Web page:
Wikipedia says about Payment_card_number:
Structure
The leading six or eight digits of the card number comprise the
issuer identification number (IIN) sometimes referred to as the
"bank identification number (BIN)". The remaining numbers on the
card, except the last digit, are the individual account
identification number. The last digit is the Luhn check digit.
IINs and PANs have a certain level of internal structure and
share a common numbering scheme set by ISO/IEC 7812. Payment
card numbers are composed of 8 to 19 digits,[1] as follows:
...
Wikipedia also gives the Luhn algorithm:
From the rightmost digit (excluding the
check digit) and moving left, double the value of every second
digit. The check digit is neither doubled nor included in this
calculation; the first digit doubled is the digit located
immediately left of the check digit. If the result of this
doubling operation is greater than 9 (e.g., 8 × 2 = 16), then
add the digits of the result (e.g., 16: 1 + 6 = 7, 18: 1 + 8 =
9) or, alternatively, the same final result can be found by
subtracting 9 from that result (e.g., 16: 16 − 9 = 7, 18: 18 − 9
= 9).
Take the sum of all the digits.
If the total modulo 10 is equal to 0 (if the total
ends in zero) then the number is valid according to the Luhn
formula; otherwise it is not valid.
The Rosetta code "Luhn test of credit card numbers" validation:
The Luhn test is
used by some credit card companies to distinguish valid credit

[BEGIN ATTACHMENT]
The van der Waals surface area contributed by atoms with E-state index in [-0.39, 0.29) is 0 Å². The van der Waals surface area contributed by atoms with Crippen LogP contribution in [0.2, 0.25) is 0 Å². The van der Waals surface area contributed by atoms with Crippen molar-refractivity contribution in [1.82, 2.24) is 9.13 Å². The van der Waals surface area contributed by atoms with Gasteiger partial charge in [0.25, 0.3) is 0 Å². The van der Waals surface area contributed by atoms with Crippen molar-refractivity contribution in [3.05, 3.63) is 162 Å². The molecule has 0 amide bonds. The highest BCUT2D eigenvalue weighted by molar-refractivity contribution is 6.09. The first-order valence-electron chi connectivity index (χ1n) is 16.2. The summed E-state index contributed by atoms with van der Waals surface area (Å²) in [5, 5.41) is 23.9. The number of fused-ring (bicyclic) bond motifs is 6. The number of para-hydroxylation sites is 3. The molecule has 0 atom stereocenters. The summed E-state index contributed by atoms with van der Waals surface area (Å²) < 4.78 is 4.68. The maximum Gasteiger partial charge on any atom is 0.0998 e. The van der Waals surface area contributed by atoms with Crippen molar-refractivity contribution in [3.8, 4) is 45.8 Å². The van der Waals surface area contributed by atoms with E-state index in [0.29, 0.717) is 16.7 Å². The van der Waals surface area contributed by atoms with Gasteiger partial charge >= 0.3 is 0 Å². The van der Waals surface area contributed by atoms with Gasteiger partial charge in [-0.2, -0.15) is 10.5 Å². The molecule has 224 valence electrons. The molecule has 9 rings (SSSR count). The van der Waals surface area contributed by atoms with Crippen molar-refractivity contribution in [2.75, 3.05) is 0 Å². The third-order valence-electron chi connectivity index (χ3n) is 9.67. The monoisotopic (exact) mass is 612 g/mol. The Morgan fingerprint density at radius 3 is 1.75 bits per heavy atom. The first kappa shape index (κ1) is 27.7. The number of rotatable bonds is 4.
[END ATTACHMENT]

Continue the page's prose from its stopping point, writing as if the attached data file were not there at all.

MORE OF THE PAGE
card numbers from what could be a random selection of digits.
Those companies using credit card numbers that can be
validated by the Luhn test have numbers that pass the following
test:
 Reverse the order of the
digits in the number.
 Take the first, third, ...
and every other odd digit in the reversed digits and sum
them to form the partial sum s1
 Taking the second, fourth
... and every other even digit in the reversed digits:

 Multiply each digit by
two and sum the digits if the answer is greater than
nine to form partial sums for the even digits
 Sum the partial sums
of the even digits to form s2
 If s1 + s2 ends in zero
then the original number is in the form of a valid credit
card number as verified by the Luhn test.
The Luhn algorithm doubles every second digit read from the right.
Take '372' which is valid according to Wikipedia. It is invalid
according to Rosetta where s1 is 3+2=5. s2 is 4. The sum is 9 which
does not end in 0.
It seems to me that the Rosetta code only works for evennumbered
codes. This seems unbelievable. What have I missed?
Trygve